KC Bolton is a U.S. Army veteran with almost three decades in active service as a former planner for the military. “If the president says we need 5,000 troops in Afghanistan, there’s a guy like me going, okay, 5,000 troops, where are they going? What sort of medical resources do they need?” he told me during our interview about his background.”How do we connect the dots and create an evacuation system and all that kind of stuff.”
Now based in Douglas County, Oregon, Bolton is a CEO at Aviva Health, a Federally Qualified Health Center (FQHC). With 10 locations, Aviva plays a crucial role in delivering healthcare services to its rural community. “The health center…it’s kind of like a one-stop place for a rural community to get their care. And we’re non-profit, which means we can get donations and give people tax write-off,” he said. “And so we can’t turn people away based on their income … We’re designed to fill that gap or the safety net of a healthcare clinic. And have access to federal funds. It’s not a guarantee, we have to compete for them. It’s a grant competition, but we’ve been very, very successful.”
Across the United States, FQHCs collectively constitute the largest healthcare system in the country.
But I sat down across the virtual table with KC Bolton to talk about yet another hat he wore during the last 18 months or so. As the pandemic was spreading across the country in the spring of last year, he was tapped by local officials to help coordinate the county’s response to the crisis.
His experience in the military and his team at Aviva Health have proven a match for the circumstances. Although no longer working for Douglas County, he is still involved in tackling the ongoing crisis alongside other institutions and healthcare organizations in the county.
Our conversation sheds light on the challenges and frustrations of responding to the crisis with dwindling resources, mounting misinformation, and more unknowns than ever before.
The following interview was edited for length and clarity.
The Daily Yonder: If we could just start with you briefly introducing yourself and describing the roles that you’re currently playing.
KC Bolton: I’m the CEO at Aviva Health. I was asked to help lead the county’s Covid response team back in March of last year did that, in earnest, for the first 90 days or so of the Covid response. And then we really dialed it back. I was technically still the guy kind of helping coordinate things, but recently, around January or shortly after we got the vaccines when we started doing some of those mass events, the county decided there’s light at the end of the tunnel in terms of needing the emergency response mode.
And so we disbanded that team in its original form, which is really designed to do crisis sort of stuff. And so I reverted back to using my organization versus trying to connect the dots with other resources. However, in my role as the CEO here at Aviva, we still reach out and work. It’s very similar to what I did when I was at the county. We’re still, as a community, responding to the outbreak.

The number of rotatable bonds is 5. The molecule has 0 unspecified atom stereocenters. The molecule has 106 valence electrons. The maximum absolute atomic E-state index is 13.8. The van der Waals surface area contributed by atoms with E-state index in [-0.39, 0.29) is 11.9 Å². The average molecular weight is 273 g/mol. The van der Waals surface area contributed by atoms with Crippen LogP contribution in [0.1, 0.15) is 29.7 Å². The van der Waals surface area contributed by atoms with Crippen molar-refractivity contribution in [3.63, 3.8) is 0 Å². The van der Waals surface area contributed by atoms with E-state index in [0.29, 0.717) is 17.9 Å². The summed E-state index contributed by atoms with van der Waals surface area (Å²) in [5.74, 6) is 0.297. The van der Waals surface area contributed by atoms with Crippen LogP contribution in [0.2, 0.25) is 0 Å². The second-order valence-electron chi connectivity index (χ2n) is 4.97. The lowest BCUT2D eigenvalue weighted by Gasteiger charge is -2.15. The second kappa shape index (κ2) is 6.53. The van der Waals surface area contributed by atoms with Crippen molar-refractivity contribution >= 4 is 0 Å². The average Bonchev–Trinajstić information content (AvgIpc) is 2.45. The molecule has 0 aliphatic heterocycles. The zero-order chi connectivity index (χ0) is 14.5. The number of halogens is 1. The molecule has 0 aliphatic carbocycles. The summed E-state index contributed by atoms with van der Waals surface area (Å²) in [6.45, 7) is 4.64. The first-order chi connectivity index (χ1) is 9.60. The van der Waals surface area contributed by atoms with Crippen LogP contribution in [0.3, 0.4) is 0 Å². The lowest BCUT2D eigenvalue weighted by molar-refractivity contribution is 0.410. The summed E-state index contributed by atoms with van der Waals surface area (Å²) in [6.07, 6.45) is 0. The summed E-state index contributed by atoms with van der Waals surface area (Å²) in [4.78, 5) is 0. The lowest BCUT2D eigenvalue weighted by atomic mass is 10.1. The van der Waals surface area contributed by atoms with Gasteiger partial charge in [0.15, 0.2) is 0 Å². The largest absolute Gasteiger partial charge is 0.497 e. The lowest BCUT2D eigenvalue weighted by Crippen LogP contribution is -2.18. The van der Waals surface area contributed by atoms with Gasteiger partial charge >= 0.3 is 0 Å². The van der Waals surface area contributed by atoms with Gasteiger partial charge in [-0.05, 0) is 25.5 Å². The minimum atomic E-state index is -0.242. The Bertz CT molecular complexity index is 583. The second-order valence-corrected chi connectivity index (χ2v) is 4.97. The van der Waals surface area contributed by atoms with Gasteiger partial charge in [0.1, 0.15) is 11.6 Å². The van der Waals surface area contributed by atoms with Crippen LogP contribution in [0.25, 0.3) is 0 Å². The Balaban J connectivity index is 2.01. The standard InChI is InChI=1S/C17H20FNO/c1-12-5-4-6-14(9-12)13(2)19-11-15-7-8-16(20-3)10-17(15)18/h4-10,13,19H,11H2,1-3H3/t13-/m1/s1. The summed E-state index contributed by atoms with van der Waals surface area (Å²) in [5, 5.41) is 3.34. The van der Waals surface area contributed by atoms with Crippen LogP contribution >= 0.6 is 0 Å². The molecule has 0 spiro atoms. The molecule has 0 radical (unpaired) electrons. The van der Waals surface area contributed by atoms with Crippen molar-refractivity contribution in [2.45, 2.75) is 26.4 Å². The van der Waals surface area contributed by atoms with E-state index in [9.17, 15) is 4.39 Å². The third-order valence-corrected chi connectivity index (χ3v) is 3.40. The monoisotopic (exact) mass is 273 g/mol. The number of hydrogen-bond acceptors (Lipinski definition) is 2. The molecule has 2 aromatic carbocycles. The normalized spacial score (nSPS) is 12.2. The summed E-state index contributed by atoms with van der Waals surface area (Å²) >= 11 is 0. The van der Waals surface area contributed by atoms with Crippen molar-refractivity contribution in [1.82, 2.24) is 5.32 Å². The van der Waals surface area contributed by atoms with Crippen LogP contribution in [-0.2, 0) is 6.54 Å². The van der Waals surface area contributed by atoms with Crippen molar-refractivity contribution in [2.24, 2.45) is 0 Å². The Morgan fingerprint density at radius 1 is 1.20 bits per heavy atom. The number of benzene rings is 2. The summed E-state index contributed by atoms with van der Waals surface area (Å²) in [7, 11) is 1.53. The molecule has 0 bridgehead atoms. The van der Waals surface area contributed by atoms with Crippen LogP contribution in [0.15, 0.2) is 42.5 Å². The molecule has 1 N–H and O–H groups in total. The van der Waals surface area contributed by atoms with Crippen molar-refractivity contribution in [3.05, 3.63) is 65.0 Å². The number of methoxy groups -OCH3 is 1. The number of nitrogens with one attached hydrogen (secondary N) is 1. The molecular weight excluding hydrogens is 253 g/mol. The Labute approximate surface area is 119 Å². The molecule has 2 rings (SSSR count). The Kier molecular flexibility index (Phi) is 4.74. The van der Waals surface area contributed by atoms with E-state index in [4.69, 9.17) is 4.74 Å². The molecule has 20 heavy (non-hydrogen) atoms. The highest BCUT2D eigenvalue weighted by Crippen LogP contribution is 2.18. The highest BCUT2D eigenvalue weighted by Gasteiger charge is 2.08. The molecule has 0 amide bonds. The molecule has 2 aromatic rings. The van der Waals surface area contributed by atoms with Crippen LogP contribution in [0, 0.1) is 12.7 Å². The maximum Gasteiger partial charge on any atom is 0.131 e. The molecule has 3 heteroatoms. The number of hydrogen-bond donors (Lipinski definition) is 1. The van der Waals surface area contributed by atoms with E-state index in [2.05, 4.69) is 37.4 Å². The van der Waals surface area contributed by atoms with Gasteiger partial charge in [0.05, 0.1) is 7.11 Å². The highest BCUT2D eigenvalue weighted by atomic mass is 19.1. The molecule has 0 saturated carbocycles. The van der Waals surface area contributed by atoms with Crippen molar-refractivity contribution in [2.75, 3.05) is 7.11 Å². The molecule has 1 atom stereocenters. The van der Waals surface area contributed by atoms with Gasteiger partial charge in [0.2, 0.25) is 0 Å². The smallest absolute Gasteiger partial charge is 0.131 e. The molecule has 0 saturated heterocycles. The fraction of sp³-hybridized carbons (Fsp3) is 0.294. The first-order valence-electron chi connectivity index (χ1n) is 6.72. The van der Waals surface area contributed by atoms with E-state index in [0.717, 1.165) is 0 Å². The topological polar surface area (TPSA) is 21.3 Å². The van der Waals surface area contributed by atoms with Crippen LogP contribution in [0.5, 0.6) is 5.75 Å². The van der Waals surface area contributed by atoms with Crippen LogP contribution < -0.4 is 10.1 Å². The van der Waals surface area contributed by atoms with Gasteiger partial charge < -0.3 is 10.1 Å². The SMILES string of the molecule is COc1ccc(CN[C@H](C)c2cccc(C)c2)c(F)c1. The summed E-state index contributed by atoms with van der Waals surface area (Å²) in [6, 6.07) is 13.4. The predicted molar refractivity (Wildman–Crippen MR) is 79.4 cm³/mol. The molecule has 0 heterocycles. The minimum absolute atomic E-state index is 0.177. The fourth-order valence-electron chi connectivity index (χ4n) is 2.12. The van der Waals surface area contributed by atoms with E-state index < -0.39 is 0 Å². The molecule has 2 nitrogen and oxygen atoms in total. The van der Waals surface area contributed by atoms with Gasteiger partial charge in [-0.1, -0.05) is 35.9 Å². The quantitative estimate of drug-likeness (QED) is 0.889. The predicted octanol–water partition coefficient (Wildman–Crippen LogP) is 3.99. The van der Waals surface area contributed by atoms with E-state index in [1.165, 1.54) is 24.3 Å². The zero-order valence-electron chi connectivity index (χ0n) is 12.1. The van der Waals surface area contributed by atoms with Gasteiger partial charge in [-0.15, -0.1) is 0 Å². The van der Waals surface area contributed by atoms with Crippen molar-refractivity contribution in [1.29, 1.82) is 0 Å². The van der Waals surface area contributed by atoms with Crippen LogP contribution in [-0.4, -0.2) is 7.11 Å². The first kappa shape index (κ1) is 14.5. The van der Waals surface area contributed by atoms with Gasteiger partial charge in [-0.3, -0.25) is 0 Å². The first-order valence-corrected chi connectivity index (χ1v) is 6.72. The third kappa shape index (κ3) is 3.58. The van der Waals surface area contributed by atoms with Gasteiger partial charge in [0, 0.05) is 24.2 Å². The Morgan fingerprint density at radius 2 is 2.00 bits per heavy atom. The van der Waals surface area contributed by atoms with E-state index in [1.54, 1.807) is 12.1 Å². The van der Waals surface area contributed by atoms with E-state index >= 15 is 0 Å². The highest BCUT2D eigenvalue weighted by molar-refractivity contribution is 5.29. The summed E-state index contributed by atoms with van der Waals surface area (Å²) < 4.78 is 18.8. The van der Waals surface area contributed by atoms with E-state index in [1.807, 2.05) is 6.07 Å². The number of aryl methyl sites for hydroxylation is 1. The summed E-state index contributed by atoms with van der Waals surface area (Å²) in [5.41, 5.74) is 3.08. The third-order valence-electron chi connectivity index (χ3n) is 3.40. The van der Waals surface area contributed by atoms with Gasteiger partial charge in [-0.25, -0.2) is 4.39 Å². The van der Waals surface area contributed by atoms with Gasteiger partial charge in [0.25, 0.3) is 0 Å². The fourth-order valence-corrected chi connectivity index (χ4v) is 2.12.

Connecting the Dots
DY: Could you describe to me the experience of coordinating that response effort and how it evolved over time? I’m curious to put it through the rural lens because we are a rural community, we have certain challenges that many urban areas may not have.
KCB: Gosh, I could talk, you know, a lot’s happened since March of 2020. I guess what I’d say from a rural lens is that, first of all, I don’t work for the county. And so it’s pretty unusual to ask a private citizen to come in and be detailed and work on the county staff and really have some authority—although it’s not real authority, I mean like influence if you will—over resources. I answered to the commissioners, the county commissioners. So there wasn’t unfettered authority, but it’s still, bringing in an outsider like me, is unprecedented.
I was a planner for the army. If the president says we need 5,000 troops in Afghanistan, there’s a guy like me going, okay, 5,000 troops, where are they going? What sort of medical resources do they need? How do we connect the dots and create an evacuation system and all that kind of stuff. So the mindset is very similar. I walked in and was like, ‘Okay, this is a problem I kind of understand, as far as pockets of the outbreak and how do you contain that?’ And so I was brought in and I was honored to do so. But it was like drinking from the fire hose. So the first three or four days at the county, I almost slept there. We were just so concerned as we started running the numbers, frankly, one of the models had us, had the hospital getting slammed, like it did recently with Covid, around April 14, 2020, if the numbers stayed the same and we didn’t flatten the curve, that’s what the modeling suggested.